On 19 December 1778, Marie Antoinette gave birth to her daughter, Marie Thérèse, in front of 200 people. Her maid said, ‘The persons who poured into the chamber were so numerous that the rush nearly killed the Queen.’ These persons included two chimney sweeps who climbed on the furniture to get a better view.

Locals use German military equipment as they man the barricades during the liberation of Paris, August 1944.

The 1930s, fashion Canadian style. Cone-shaped face masks to protect your face in a snowstorm.

Now aged 99 and resident in New Zealand, Phyllis Latour is the only surviving female SOE agent from the Second World War. She served in France under the code name ‘Genevieve’. You can read my appreciation of this remarkable woman here

https://hannah-howe.com/eves-war/phyllis-latour/

Ancestry

My 2 x great grandfather, William Howe, was born on 3 March 1855 in South Corneli. His parents were William Howe of St Brides and Mary Hopkin of Corneli. He was baptised on 6 April 1855, Good Friday.

In 1861 William was living with his parents and siblings, Hopkin and Mary Ann. Lodgers, David and Ann John, also lived in the house. The census shows that William was attending school and his main language was Welsh.

Newspaper reports of the time show that William’s father, also William, owned a bank account, which suggests that the family were careful with their money and had a few spare pennies to stash away for a rainy day.

By 1871 William had left school and found work as a servant, farm labouring for Thomas Powell in Newton Nottage. He was one of three farm labourers and two domestic servants working for the Powell’s. One of the domestic servants was Mary Jones. Mary introduced William to her sister Ann, and the couple started courting.

On 13 November 1876 William won five shillings for plowing half an acre of land with a pair of horses within four hours. Five shillings was the equivalent of a day’s wages for a skilled tradesman.

On 5 December 1878 William married Ann. Ann was born in Corneli on 22 April 1854, the youngest child of David Jones of Merthyr Mawr and Ann David of Margam. William was still working as a farm labourer at the time of his marriage. Interesting that when William recorded the family birthdays in the Howe family Bible he did not know the exact date of Ann’s birthday. A typical man?!

William and Ann were married at Hermon Methodist Chapel in Bridgend, a grand chapel for a grand occasion. They signed their names, thus proving that they were literate, and the marriage was witnessed by William’s brother, Hopkin, and Ann’s friend, Mary Phillips.

William and Ann, c1905

By 1881 William had returned to Corneli. Along with his wife Ann, he lived with his father-in-law, David Jones, and their baby daughter, Mary Ann, born in 1879. A niece, Elizabeth Burnell, Mary Jones’ daughter, was also living in the house. Elizabeth Burnell was living with the Howe family because Mary Jones was suffering from a chronic mental illness that stayed with her for the rest of her life. The family were now in North Corneli and William was working as a railway packer. 

Around this time William would walk three miles to Newton – and three miles back – three times a week to receive lessons in English and other subjects. Each lesson cost one penny. 

William became Headman in South Corneli and through his learning he helped the villagers with their reading and writing. Another duty of the village Headman was to lead the band of mourners as they carried a coffin from home to burial ground, many miles sometimes, over fields and mountains. He was living at a time of changing attitudes, and he seized the opportunity to improve himself and give help and support to the less educated in his village, a Howe trait that can be traced back many generations.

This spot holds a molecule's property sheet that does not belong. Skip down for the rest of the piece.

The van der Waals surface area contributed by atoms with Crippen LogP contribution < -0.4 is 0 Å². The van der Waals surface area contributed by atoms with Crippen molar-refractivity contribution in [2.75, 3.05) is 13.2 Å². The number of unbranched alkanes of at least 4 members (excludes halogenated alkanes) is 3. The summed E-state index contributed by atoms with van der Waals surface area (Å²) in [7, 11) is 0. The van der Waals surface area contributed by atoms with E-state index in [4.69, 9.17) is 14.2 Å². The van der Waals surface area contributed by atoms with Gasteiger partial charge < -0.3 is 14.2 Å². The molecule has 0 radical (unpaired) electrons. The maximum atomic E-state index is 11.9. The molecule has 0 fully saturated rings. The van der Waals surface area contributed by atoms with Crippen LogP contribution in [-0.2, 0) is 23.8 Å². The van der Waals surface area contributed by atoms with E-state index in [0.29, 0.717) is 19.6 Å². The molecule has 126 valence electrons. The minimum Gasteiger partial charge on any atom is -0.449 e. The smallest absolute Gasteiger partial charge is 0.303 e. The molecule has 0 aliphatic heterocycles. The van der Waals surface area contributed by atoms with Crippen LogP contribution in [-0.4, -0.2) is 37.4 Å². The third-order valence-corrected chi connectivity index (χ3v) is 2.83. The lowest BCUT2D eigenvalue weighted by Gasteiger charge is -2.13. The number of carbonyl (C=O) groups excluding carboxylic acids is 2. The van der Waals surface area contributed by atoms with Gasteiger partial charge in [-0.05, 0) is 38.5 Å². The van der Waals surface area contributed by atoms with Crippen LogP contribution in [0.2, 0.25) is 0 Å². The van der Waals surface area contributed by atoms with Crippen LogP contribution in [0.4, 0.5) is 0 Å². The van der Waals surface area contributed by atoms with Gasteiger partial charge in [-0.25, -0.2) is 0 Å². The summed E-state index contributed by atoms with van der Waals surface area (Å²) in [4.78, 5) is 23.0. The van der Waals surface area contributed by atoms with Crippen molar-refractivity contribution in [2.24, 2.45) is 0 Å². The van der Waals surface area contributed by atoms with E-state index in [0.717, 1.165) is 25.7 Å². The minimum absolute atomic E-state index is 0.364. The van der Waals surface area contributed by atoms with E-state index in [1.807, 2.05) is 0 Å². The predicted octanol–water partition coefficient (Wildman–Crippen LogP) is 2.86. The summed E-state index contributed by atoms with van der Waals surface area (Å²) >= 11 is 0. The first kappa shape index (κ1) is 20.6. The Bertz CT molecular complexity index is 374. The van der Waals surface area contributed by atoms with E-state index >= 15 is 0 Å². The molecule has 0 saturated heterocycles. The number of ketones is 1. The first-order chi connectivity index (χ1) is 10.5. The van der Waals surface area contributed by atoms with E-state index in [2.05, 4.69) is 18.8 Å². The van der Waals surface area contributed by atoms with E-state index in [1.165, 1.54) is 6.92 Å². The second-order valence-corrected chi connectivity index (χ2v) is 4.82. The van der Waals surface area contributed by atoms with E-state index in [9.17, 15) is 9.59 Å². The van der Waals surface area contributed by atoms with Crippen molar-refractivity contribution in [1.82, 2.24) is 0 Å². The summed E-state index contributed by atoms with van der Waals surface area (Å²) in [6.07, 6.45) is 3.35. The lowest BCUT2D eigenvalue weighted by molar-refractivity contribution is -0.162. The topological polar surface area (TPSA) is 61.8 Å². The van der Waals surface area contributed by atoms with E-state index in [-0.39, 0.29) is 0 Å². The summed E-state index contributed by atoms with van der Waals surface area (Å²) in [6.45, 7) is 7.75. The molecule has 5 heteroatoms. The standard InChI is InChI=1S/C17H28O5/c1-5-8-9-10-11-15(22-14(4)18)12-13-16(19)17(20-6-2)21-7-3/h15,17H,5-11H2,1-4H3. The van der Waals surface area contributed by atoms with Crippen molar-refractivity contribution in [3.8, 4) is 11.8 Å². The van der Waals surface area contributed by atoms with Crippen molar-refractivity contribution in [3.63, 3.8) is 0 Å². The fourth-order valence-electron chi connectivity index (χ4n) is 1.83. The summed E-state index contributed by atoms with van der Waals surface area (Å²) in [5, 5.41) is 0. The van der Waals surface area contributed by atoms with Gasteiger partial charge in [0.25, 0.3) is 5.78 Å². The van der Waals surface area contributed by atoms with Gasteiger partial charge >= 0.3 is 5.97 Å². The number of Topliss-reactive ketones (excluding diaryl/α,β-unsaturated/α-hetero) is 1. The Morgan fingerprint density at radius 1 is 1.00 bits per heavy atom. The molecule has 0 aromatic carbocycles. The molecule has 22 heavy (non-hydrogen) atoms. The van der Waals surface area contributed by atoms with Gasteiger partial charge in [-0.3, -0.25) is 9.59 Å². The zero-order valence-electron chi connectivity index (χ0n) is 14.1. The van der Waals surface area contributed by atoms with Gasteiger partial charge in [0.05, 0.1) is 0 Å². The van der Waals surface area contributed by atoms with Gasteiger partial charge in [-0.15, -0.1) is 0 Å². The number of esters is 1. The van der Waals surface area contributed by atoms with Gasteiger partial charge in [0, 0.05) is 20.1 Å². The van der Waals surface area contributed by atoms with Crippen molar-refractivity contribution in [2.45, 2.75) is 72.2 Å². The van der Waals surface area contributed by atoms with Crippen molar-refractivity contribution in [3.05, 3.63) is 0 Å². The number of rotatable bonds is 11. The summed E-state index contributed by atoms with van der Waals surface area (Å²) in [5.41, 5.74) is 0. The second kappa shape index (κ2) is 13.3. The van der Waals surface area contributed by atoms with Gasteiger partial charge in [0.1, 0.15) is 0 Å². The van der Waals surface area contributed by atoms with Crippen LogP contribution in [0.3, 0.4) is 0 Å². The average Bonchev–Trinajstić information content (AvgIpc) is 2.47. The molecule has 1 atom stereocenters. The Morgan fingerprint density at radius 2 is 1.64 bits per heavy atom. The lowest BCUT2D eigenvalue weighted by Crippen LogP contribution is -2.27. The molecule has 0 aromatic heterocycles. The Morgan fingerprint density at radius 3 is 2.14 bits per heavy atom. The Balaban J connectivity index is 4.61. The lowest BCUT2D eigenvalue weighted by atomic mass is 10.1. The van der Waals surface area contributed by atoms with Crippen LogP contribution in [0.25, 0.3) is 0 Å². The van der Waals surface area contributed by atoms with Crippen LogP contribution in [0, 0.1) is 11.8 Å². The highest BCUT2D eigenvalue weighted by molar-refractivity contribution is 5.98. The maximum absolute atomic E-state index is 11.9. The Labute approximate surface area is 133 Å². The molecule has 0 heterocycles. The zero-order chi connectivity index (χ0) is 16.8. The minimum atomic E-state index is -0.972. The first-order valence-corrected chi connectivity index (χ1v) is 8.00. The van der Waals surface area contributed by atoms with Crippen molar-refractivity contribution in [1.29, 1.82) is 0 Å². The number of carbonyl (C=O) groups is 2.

By 1891 four more children had appeared in the Howe household: Christiana in 1881, Evan in 1885, Elizabeth in 1887 and William David in 1890. Sadly, William David died on 20 May 1891. The family were now living in South Corneli, two doors down from Ty Draw. The house had three rooms and William was working as a stone quarryman in the limestone quarry. His parents, William and Mary, lived next door.

William’s handwriting, recording the family’s birthdays in the Howe Bible

In February 1895 William had a life threatening accident in the quarry, which was recorded in the South Wales newspapers.

In 1901 William was still working in the quarry and his family were living on Porthcawl Road, South Corneli. Now, they had a four-roomed house. They also had four more children: William, born in 1892, Margaret, born in 1894, Priscilla, born in 1897 and Edith, born in 1899. Along with Elizabeth and Mary Ann, all were living at the house. William was now bilingual; he could speak Welsh and English. And although his mother, Mary, had died in 1897, his father, William, still lived next door.

The workforce at Corneli Quarry, c1920 when William was foreman 

Along with a host of other people William Howe was fined five shillings on 16th February 1906 for not sending his children to school. He was a platelayer on the railways at this time and the fine is interesting because it seems to go against his character of a well-respected member of the community and chapel. Also, William was a firm believer in education so he must have had a good reason for not sending his children to school. Unless any further evidence comes to light, we can only guess at his reasons.

By 1911 William and Ann had been married for 32 years. All the family, except Christiana, were living in a five-roomed house in South Corneli. William was an excellent gardener and grew fruit and vegetables to support his family and augment his wages.

Tragedy struck the family when on 6 November 1913, Priscilla, William and Ann’s daughter, died during an operation. She was sixteen years old. Evidently, Priscilla had a sweet voice because she sang at the Corneli Literary Society concert in December 1909.

William’s wife, Ann Jones, died on 29 February 1916 of Bright’s disease. She was sixty-one. Ann was buried at St Mary Magdalene, Mawdlam, plot A118. The census described Ann as a ‘housewife’, but one suspects that there was much more to her than that. She gave birth to nine children and no doubt supported her husband in the running of their home and allotment. In all probability, she shared William’s Methodist beliefs, although the fact that she was buried at Mawdlam and not at Capel-y-Pil adds an element of mystery.